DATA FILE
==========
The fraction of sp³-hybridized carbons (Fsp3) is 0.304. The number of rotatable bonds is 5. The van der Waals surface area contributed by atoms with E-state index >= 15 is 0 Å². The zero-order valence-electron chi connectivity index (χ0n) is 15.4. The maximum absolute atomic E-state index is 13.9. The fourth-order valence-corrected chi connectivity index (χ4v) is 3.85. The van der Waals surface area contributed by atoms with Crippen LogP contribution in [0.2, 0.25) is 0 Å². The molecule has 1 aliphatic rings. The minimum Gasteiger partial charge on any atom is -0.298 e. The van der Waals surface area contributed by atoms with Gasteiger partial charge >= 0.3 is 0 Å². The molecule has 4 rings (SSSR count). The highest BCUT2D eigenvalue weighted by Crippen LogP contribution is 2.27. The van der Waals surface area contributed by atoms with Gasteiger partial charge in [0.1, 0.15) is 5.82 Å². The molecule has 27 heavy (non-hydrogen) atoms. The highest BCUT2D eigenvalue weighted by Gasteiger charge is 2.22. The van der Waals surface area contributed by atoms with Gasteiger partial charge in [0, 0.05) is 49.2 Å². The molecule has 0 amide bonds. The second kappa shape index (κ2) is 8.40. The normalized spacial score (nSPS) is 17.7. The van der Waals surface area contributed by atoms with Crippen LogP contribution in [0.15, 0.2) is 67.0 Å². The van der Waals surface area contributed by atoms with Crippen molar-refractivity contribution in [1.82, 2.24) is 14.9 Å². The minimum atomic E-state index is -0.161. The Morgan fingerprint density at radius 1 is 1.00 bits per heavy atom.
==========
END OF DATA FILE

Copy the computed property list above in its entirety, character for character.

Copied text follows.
The fraction of sp³-hybridized carbons (Fsp3) is 0.304. The number of rotatable bonds is 5. The van der Waals surface area contributed by atoms with E-state index >= 15 is 0 Å². The zero-order valence-electron chi connectivity index (χ0n) is 15.4. The maximum absolute atomic E-state index is 13.9. The fourth-order valence-corrected chi connectivity index (χ4v) is 3.85. The van der Waals surface area contributed by atoms with Crippen LogP contribution in [0.2, 0.25) is 0 Å². The molecule has 1 aliphatic rings. The minimum Gasteiger partial charge on any atom is -0.298 e. The van der Waals surface area contributed by atoms with Gasteiger partial charge >= 0.3 is 0 Å². The molecule has 4 rings (SSSR count). The highest BCUT2D eigenvalue weighted by Crippen LogP contribution is 2.27. The van der Waals surface area contributed by atoms with Gasteiger partial charge in [0.1, 0.15) is 5.82 Å². The molecule has 27 heavy (non-hydrogen) atoms. The highest BCUT2D eigenvalue weighted by Gasteiger charge is 2.22. The van der Waals surface area contributed by atoms with Gasteiger partial charge in [0, 0.05) is 49.2 Å². The molecule has 0 amide bonds. The second kappa shape index (κ2) is 8.40. The normalized spacial score (nSPS) is 17.7. The van der Waals surface area contributed by atoms with Crippen LogP contribution in [0.15, 0.2) is 67.0 Å². The van der Waals surface area contributed by atoms with Crippen molar-refractivity contribution in [1.82, 2.24) is 14.9 Å². The minimum atomic E-state index is -0.161. The Morgan fingerprint density at radius 1 is 1.00 bits per heavy atom.